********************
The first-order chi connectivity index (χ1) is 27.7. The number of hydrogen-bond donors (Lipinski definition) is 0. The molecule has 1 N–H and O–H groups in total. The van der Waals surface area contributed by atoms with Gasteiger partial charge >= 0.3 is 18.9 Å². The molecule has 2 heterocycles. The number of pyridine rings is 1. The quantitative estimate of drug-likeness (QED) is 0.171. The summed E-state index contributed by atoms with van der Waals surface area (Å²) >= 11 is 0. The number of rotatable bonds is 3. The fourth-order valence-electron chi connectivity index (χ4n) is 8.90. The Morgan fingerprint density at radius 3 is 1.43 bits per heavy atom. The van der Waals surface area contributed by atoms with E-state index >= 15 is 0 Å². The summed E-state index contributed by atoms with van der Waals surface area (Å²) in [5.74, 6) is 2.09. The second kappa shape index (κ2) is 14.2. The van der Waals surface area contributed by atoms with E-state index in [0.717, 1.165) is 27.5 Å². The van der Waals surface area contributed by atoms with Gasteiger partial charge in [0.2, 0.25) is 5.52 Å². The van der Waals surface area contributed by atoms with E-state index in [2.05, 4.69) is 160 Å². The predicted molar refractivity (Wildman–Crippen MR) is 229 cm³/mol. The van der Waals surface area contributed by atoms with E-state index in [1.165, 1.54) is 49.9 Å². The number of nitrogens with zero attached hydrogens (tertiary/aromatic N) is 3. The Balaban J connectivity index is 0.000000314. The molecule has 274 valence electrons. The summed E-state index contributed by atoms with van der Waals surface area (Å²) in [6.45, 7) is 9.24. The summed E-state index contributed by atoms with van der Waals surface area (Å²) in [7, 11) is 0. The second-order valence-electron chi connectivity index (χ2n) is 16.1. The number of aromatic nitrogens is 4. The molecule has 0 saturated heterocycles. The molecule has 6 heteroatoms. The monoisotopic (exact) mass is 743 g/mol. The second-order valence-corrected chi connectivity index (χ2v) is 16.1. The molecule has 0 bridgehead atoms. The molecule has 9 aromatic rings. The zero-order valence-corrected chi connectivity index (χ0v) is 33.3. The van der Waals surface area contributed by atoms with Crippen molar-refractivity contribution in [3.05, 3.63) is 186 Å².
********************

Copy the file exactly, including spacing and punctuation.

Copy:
The first-order chi connectivity index (χ1) is 27.7. The number of hydrogen-bond donors (Lipinski definition) is 0. The molecule has 1 N–H and O–H groups in total. The van der Waals surface area contributed by atoms with Gasteiger partial charge >= 0.3 is 18.9 Å². The molecule has 2 heterocycles. The number of pyridine rings is 1. The quantitative estimate of drug-likeness (QED) is 0.171. The summed E-state index contributed by atoms with van der Waals surface area (Å²) >= 11 is 0. The number of rotatable bonds is 3. The fourth-order valence-electron chi connectivity index (χ4n) is 8.90. The Morgan fingerprint density at radius 3 is 1.43 bits per heavy atom. The van der Waals surface area contributed by atoms with E-state index >= 15 is 0 Å². The summed E-state index contributed by atoms with van der Waals surface area (Å²) in [5.74, 6) is 2.09. The second kappa shape index (κ2) is 14.2. The van der Waals surface area contributed by atoms with E-state index in [0.717, 1.165) is 27.5 Å². The van der Waals surface area contributed by atoms with Gasteiger partial charge in [0.2, 0.25) is 5.52 Å². The van der Waals surface area contributed by atoms with E-state index in [2.05, 4.69) is 160 Å². The predicted molar refractivity (Wildman–Crippen MR) is 229 cm³/mol. The van der Waals surface area contributed by atoms with E-state index in [1.165, 1.54) is 49.9 Å². The number of nitrogens with zero attached hydrogens (tertiary/aromatic N) is 3. The Balaban J connectivity index is 0.000000314. The molecule has 274 valence electrons. The summed E-state index contributed by atoms with van der Waals surface area (Å²) in [6.45, 7) is 9.24. The summed E-state index contributed by atoms with van der Waals surface area (Å²) in [7, 11) is 0. The second-order valence-electron chi connectivity index (χ2n) is 16.1. The number of aromatic nitrogens is 4. The molecule has 0 saturated heterocycles. The molecule has 6 heteroatoms. The monoisotopic (exact) mass is 743 g/mol. The second-order valence-corrected chi connectivity index (χ2v) is 16.1. The molecule has 0 bridgehead atoms. The molecule has 9 aromatic rings. The zero-order valence-corrected chi connectivity index (χ0v) is 33.3. The van der Waals surface area contributed by atoms with Crippen molar-refractivity contribution in [3.05, 3.63) is 186 Å².